We’ve added two (or one-and-half?) new bikes to our fleet since May, but I haven’t talked about them much here. Time to change that!
The Kona Dew Deluxe that I purchased in early May is my primary bike these days. While I was excited to have finally made a decision, I was concerned about ride comfort with the aluminum frame on bumpy city roads. I also experienced some knee pain after my first few rides (despite having the bike fitted) that brought a few twinges of buyer’s regret.
I’m happy to report that the ride quality is just fine, and my knee pain seems to have resolved (maybe I just needed to get used to the position?). The nine gears (only a single ring in front) work well for most of the riding I’m doing, though I’m not sure I could get it up a steep hill pulling a loaded trailer without a lower gear.
While it seems like a nice addition to a commuter bike, I don’t use the front basket all that much. Putting any kind of weight up there changes the bike’s handling significantly (trickier than riding with G in front of me in the IBert), so I usually leave it empty, or reserve it for bulky but light items, like our picnic quilt.
I wasn’t really set on naming this bike, but “Midnight” popped into my head a few weeks ago, and it stuck. I’ve been spending a lot of time on Midnight lately (#30daysofbiking post coming up next week), and I’m very glad that I’m not riding BUB for my 15-mile RT school commutes.
Meet Apple Jack
We’ve been enjoying our Burley Piccolo [trail-a-bike], recently christened “Apple Jack” by Gabriel, since mid-May. We started out with short jaunts, but by the end of May, Matthew and Gabriel completed the 4-mile ride to G’s preschool.
It is now our child bicycle conveyance of choice for shorter trips. On longer trips where we really want to move and plan on spending significant time on larger roads, we still turn to Big Blue, though we’ll eventually use Apple Jack for these trips too.
Matthew and I each have a bike with the Burley Moose rack (propriety rear rack to which the Piccolo attaches) mounted. I use Midnight and Matthew uses his road bike. Installing the racks was no easy task; it left us wishing we’d left it to the bike shop, where the installation probably would have been included with our purchase. Live and learn, I guess!
I’ll admit to being a little bit wobbly when riding with G on Apple Jack. I’m fine at normal cruising speeds with both hands on the handlebars, but slower speeds and signaling turns is a little shaky. The stable handling is where Big Blue really shines. (A tandem with a kid-sized stoker set-up would also work well.)
While he’s still pretty hesitant about riding independently, Gabriel loves pedaling along on Apple Jack and being part of the “bike team.” I’m looking at this picture and realizing that we still need to get a fender for Apple Jack!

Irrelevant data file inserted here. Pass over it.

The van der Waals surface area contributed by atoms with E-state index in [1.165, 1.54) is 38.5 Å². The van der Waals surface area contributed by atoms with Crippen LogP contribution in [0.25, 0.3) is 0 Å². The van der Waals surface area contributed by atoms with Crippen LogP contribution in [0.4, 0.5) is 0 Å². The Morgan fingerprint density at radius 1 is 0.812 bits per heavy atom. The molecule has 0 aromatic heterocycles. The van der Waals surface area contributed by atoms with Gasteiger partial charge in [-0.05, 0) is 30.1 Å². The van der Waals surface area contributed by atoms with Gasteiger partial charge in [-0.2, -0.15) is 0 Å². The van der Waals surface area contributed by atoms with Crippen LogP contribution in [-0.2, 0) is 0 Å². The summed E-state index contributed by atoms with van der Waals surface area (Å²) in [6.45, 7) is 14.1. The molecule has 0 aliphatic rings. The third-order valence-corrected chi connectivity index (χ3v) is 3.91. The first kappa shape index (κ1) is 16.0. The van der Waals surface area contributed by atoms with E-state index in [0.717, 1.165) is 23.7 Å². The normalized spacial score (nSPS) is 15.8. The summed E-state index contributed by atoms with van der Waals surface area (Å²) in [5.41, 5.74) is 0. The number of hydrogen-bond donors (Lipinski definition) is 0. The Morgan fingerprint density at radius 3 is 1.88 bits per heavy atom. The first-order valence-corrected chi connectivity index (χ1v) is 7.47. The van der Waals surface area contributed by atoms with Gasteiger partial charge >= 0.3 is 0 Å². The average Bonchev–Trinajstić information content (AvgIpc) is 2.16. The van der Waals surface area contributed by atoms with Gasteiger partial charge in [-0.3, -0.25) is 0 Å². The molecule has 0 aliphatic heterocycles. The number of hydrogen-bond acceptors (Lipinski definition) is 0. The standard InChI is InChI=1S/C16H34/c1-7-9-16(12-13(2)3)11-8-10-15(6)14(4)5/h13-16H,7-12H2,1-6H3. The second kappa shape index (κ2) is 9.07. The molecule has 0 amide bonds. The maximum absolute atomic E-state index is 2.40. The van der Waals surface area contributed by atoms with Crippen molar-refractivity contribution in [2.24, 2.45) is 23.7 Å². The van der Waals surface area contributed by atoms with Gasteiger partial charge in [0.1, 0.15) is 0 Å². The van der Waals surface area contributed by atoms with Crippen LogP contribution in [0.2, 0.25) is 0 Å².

Big Blue’s new role
Between me finally getting a new bike (I had been using Big Blue for many solo trips, just because it’s a much nicer bike than BUB) and the addition of the trail-a-bike, Big Blue didn’t see much action for a couple of months.
We took her into the shop for a tune-up at the end of May, and then didn’t use her until July 4th. A week or two after that, while installing our new Hooptie, I noticed an oily puddle under the rear tire that lined up with the internal hub.
Instead of hauling the entire bike into the shop, I decided to remove the rear wheel, which turned out to be no simple feat with the internal hub, but with the help of YouTube videos, Matthew prevailed. The diagnosis was a missing o-ring (that was not replaced when the hub was serviced in May).
With some new transmission oil and the o-ring back in place, we were in business, just in time for my family’s visit, when I was planning for all of us (5 adults and 2 kids — we had just enough bikes for everyone) to ride together. Alas, that ride would have taken place the morning after G broke his leg, so it never happened.
It was nice that the longtail was fully functional, because Gabriel was in no condition to be riding a bike for a few weeks there, so we reverted to Big Blue while Apple Jack collected dust. Getting him onto the bike was easier than getting him into the car.
I removed half of the Hooptie and put his Yepp seat back on for the time being (the Yepp seat fits works with the full Hooptie, but this made it easier for me to lift him into place when his leg was still hurting a lot.
I think G is now at a point where we could ditch the Yepp seat and just let him ride on the rear deck with the full Hooptie in place. I still need to make some seat pads (planning to use garden kneeling pads and heavy duty velcro to secure them to the deck. We’re still waiting on the back-ordered U-tube footrests from Xtracycle, but for now he can stick his legs into the bags.
Future bike purchase
I know, I know, I just bought a bike, but then Surly went and released the 2016 Disc [brake] Trucker in a really lovely blue (where was this a year ago when I needed it, Surly???). Despite the color, I’m still not set on the Disc Trucker over the Salsa Vaya (that sloped topped tube and already having integrated shifters are key points for me). Given my new, longer commute, Matthew is really encouraging me to get one or the other. I’m not in a huge hurry to take this step, but it will likely happen — maybe in the spring? When it does, it will be time to find a new home for BUB,